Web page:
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Lawmakers Plan Push to Reform 401(k) Plans

June 22, 2009
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Related Topics: Miscellaneous Legal Issues, Retirement/Pensions, Latest News
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Two key lawmakers are expected to introduce a bill on retirement reform later this week that could have substantial implications for investment advisors, 401(k) service providers and the majority of employer-sponsored retirement plans.

Rep. George Miller, D-California, and Rep. Rob Andrews, D-New Jersey, are preparing to introduce the 401(k) Fair Disclosure and Pension Security Act on Wednesday, June 24, at a Committee on Education and Labor meeting, confirmed Aaron Albright, press secretary of the committee.

This act is expected to incorporate several pieces of existing legislation into one comprehensive bill, Albright said.

Specifically, this would include a bill authored by Miller that would require increased disclosure of fees and expenses in 401(k) plans, and possibly a bill introduced by Andrews earlier this year that would prevent so-called “conflicted” investment advisors from working directly with 401(k) plan participants.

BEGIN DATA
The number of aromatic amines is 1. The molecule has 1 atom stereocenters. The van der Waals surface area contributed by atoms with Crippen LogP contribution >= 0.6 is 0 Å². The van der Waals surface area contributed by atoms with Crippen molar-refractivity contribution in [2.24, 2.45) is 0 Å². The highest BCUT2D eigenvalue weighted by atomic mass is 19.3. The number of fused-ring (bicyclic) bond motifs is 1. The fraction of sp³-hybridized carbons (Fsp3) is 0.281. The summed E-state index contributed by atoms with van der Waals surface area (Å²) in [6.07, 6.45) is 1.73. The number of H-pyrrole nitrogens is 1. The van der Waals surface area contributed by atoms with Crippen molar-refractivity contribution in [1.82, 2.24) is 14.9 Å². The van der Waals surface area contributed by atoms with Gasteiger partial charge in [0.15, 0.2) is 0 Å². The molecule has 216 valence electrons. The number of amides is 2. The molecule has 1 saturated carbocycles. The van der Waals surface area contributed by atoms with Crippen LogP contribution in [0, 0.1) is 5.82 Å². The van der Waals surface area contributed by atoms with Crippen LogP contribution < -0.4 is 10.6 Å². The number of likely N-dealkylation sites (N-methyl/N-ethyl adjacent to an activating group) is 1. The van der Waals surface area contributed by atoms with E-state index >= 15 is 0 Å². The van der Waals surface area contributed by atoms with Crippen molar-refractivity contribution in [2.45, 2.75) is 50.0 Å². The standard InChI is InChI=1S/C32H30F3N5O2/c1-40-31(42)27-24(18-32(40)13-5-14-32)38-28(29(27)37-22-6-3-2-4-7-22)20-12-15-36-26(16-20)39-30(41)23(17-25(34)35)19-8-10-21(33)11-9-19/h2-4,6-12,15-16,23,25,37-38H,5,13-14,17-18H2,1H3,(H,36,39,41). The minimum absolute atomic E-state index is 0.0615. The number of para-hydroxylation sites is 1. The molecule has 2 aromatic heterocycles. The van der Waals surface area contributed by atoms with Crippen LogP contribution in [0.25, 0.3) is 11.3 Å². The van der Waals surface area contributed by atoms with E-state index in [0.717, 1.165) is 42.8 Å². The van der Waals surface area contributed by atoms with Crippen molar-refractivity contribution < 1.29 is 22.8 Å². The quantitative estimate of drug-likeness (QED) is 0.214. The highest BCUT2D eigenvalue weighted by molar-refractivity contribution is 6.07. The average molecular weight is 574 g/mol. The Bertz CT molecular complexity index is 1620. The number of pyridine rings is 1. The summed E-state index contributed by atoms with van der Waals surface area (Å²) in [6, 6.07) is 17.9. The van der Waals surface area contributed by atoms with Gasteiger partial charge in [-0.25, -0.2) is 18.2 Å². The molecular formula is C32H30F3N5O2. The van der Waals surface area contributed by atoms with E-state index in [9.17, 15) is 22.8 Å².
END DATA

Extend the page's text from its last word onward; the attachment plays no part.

Both of those bills—the 401(k) Fair Disclosure for Retirement Security Act and the Conflicted Investment Advice Prohibition Act—were approved separately last week by the Health, Employment, Labor and Pensions Subcommittee, which is chaired by Andrews.

They are now scheduled for a vote Wednesday morning by the full Committee on Education and Labor, which is chaired by Miller.

In the new bill, those two pieces of existing legislation may also be combined with legislation that would provide corporate plan sponsors with some temporary relief from making required contributions to their defined-benefit pension plans.

A final version of the new bill was not available at press time.

Representatives for Miller and Andrews were not immediately available for further details.


Filed by Mark Bruno of Investment News, a sister publication of Workforce Management. To comment, e-mail editors@workforce.com.

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